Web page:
elye, Hans; Bajusz, E�rs
December 1959
Angiology;Dec1959, Vol. 10 Issue 6, p412
Academic Journal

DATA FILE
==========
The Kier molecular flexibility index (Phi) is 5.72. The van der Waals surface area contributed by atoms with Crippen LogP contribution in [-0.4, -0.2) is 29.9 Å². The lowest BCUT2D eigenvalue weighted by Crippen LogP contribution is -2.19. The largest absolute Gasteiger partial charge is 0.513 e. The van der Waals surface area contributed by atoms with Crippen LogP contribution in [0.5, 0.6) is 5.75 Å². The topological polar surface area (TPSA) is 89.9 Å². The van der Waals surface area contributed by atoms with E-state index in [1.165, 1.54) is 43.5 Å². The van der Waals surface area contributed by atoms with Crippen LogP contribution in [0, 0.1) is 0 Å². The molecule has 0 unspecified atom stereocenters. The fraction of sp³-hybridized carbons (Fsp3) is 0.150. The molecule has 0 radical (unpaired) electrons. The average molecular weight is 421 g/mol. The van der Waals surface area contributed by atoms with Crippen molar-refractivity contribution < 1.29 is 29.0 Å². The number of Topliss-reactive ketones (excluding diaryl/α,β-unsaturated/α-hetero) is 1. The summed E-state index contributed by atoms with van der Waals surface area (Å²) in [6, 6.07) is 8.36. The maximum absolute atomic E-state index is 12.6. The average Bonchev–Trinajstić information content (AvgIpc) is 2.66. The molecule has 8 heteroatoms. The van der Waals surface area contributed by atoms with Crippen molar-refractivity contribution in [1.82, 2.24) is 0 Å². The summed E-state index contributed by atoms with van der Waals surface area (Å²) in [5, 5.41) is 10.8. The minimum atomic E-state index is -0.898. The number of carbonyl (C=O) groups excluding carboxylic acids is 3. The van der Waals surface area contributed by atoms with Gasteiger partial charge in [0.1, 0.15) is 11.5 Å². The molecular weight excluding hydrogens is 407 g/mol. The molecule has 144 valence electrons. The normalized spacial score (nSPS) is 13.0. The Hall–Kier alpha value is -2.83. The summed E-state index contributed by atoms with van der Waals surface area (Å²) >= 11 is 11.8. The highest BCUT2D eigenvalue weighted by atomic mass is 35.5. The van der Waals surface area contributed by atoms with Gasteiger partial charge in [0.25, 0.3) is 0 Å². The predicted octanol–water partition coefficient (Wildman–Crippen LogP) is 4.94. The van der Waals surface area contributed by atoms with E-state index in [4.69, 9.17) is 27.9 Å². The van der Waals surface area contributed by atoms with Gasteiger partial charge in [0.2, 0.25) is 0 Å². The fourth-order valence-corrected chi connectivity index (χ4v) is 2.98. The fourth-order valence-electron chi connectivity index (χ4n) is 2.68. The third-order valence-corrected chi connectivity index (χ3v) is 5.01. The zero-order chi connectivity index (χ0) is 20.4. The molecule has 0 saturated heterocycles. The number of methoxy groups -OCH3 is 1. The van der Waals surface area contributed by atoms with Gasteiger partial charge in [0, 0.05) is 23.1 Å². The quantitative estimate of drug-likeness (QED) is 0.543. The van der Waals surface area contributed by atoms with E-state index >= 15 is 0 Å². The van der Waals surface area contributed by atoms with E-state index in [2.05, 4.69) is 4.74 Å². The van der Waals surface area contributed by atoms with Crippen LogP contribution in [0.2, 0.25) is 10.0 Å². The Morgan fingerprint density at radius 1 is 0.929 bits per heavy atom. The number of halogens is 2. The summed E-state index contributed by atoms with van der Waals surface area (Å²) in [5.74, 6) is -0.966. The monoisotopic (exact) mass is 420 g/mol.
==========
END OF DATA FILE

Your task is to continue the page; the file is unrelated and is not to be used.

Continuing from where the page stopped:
Experiments on rats were performed to examine the effect of sodium deficiency upon various experimental cardiac lesions, which differ widely from each other in both their causative agents and their histologic characteristics. It was found that sodium deficiency significantly protected the heart against the production of necrosis, inflammation and/or calcification by dihydrotachysterol (DHT), plasmocid and papain. In fluorocortisol conditioned, sodium deficient animals the cardiac necrosis eliciting effect of neuromuscular effort was also markedly inhibited. A reduction of the severity and incidence of the �spotty myolysis� normally due to the administration of noradrenaline and vasopressin was suggestive, but not statistically significant. On the other hand, combined administration of DHT + calcium acetate produced fatal, acute suppurative myocarditis of an equal degree in the (control and sodium deficient rats. Thus, the protective effect of sodium deficiency against the calcifying and necrotizing actions of DHT was completely abolished by the concurrent administration of calcium acetate. The importance of sodium in the pathogenosis of cardiac necroses and the possible role of electrolyte-steroid interactions in calcifying and necrotizing cardiac diseases are briefly discussed on the basis of those and previous observations.


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